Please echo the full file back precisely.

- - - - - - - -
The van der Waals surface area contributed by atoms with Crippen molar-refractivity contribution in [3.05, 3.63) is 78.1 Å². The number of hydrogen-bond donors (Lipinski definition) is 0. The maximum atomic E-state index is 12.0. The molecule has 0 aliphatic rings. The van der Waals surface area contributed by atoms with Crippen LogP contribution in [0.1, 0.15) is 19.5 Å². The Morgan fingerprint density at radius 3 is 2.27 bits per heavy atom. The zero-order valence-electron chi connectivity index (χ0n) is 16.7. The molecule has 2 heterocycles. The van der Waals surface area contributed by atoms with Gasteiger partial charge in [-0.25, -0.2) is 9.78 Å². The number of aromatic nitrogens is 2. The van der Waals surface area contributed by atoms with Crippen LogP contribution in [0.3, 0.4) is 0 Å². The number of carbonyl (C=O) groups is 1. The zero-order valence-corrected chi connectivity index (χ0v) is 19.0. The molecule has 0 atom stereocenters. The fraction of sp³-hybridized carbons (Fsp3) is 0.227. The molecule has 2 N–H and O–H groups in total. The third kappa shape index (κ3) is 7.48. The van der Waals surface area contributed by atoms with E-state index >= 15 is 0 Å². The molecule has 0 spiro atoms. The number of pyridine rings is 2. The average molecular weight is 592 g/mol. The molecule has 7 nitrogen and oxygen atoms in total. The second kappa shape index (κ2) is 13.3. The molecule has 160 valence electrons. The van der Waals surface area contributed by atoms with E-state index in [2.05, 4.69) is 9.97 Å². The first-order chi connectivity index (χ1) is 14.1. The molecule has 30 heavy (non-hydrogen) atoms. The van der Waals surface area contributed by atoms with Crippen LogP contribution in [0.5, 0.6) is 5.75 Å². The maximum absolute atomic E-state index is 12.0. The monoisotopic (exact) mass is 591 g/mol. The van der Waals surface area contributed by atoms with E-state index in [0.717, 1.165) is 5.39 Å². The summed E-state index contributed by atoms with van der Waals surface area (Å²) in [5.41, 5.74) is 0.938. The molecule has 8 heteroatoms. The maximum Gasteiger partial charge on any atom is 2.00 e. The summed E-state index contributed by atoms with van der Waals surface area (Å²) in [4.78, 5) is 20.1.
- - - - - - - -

The van der Waals surface area contributed by atoms with Crippen molar-refractivity contribution in [3.05, 3.63) is 78.1 Å². The number of hydrogen-bond donors (Lipinski definition) is 0. The maximum atomic E-state index is 12.0. The molecule has 0 aliphatic rings. The van der Waals surface area contributed by atoms with Crippen LogP contribution in [0.1, 0.15) is 19.5 Å². The Morgan fingerprint density at radius 3 is 2.27 bits per heavy atom. The zero-order valence-electron chi connectivity index (χ0n) is 16.7. The molecule has 2 heterocycles. The van der Waals surface area contributed by atoms with Gasteiger partial charge in [-0.25, -0.2) is 9.78 Å². The number of aromatic nitrogens is 2. The van der Waals surface area contributed by atoms with Crippen LogP contribution in [0.3, 0.4) is 0 Å². The number of carbonyl (C=O) groups is 1. The zero-order valence-corrected chi connectivity index (χ0v) is 19.0. The molecule has 0 atom stereocenters. The fraction of sp³-hybridized carbons (Fsp3) is 0.227. The molecule has 2 N–H and O–H groups in total. The third kappa shape index (κ3) is 7.48. The van der Waals surface area contributed by atoms with E-state index >= 15 is 0 Å². The molecule has 0 spiro atoms. The number of pyridine rings is 2. The average molecular weight is 592 g/mol. The molecule has 7 nitrogen and oxygen atoms in total. The second kappa shape index (κ2) is 13.3. The molecule has 160 valence electrons. The van der Waals surface area contributed by atoms with E-state index in [2.05, 4.69) is 9.97 Å². The first-order chi connectivity index (χ1) is 14.1. The molecule has 30 heavy (non-hydrogen) atoms. The van der Waals surface area contributed by atoms with Crippen LogP contribution in [0.5, 0.6) is 5.75 Å². The maximum absolute atomic E-state index is 12.0. The monoisotopic (exact) mass is 591 g/mol. The van der Waals surface area contributed by atoms with E-state index in [0.717, 1.165) is 5.39 Å². The summed E-state index contributed by atoms with van der Waals surface area (Å²) in [5.41, 5.74) is 0.938. The molecule has 8 heteroatoms. The maximum Gasteiger partial charge on any atom is 2.00 e. The summed E-state index contributed by atoms with van der Waals surface area (Å²) in [4.78, 5) is 20.1.